Does art (or music, or theatre, or any of the other creative arts) make you cry too?

The carry-on experiment

I can sum up the results of my wee experiment in one word: FREEDOM!

In the past I’ve been an over-packer, the worry that I’ll find myself abroad without that one essential item I didn’t pack made me bring countless items “just in case”. But here’s the thing: “just in case” never ever happens. What does happen is I end up wearing the same four items until they fall off my back, and I come home with a suitcase full of unworn (and clean!) clothes.

This time I knew I had to pack differently. As I shared in the post before I left, the thought of having to catch eight flights — in other words, having to CHECK my suitcase eight times — left me in a sweat. There was no way I could handle the stress of will-my-suitcase-arrive-with-me eight times. And I speak from experience here, as the very first time I visited the USA my suitcase got lost and arrived four days later. Not much fun.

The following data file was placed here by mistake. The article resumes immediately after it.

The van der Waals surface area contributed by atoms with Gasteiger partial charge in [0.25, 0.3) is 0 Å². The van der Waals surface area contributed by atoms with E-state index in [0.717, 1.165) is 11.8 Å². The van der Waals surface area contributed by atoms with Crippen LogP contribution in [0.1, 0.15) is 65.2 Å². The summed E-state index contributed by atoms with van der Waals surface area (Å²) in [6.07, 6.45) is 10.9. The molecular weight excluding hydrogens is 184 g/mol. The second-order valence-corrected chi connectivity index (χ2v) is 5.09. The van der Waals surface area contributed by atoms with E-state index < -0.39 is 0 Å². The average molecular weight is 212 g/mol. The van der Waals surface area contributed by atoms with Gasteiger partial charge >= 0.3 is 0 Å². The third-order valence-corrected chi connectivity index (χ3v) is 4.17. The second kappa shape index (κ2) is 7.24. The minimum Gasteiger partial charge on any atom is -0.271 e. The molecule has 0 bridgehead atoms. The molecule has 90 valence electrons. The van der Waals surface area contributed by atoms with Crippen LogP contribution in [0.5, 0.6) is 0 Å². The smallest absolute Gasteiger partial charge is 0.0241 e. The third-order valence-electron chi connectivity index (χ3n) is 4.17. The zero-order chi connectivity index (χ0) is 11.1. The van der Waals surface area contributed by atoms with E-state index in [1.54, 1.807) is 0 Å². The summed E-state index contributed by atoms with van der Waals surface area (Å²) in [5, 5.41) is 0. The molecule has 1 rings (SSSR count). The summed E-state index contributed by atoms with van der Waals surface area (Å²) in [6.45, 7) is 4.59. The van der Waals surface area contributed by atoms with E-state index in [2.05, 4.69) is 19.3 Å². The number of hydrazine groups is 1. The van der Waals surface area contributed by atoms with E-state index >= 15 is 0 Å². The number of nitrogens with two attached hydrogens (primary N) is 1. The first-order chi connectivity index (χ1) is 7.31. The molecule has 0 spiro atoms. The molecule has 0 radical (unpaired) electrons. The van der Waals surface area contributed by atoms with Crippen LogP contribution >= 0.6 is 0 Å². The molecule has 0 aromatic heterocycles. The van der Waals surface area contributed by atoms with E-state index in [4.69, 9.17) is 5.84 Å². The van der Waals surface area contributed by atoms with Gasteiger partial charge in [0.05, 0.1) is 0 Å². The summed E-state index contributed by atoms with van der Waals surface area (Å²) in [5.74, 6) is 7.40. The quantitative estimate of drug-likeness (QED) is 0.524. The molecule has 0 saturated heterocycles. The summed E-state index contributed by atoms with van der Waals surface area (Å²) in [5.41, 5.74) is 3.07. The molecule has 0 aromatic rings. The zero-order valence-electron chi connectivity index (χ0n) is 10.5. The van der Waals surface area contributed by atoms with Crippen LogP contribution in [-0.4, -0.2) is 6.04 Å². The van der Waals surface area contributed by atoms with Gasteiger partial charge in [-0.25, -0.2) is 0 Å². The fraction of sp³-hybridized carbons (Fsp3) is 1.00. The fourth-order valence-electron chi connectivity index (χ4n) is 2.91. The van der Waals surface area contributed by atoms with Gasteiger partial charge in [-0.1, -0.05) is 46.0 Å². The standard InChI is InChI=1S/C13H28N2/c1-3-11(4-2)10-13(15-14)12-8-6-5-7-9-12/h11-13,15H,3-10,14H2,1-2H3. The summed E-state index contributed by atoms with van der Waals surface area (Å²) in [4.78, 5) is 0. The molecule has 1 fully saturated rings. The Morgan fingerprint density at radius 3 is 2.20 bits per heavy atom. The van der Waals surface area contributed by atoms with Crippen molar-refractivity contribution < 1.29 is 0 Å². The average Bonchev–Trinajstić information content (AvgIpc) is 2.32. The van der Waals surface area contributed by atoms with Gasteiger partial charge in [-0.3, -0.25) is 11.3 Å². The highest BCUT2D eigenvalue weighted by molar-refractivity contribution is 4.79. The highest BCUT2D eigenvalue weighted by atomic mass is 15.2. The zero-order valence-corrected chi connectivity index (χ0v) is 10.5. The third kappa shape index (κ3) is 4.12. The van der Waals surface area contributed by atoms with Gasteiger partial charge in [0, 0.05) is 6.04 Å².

Plus there was the time saved at each airport. By checking-in online the night before I was able to head straight to the security line, take my laptop and toiletries bag out of my suitcase, whizz through the scanner and get to my gate all in the space of an hour — sometimes less. International flights tend to take a bit longer, but all my domestic flights within the USA were a breeze.

So that’s the travelling part taken care of, I hear you say, but how was living out of a tiny suitcase for 3.5 weeks?

Friends, it was awesome :D

I did cheat a little bit, in that I also had a tote bag with me for my Polaroid films, which inevitably ended up carrying a few extras I picked up along the way. But even that wasn’t an issue at the airports — as long as I put my hangbag inside the tote while going through the various checkpoints, everyone was happy.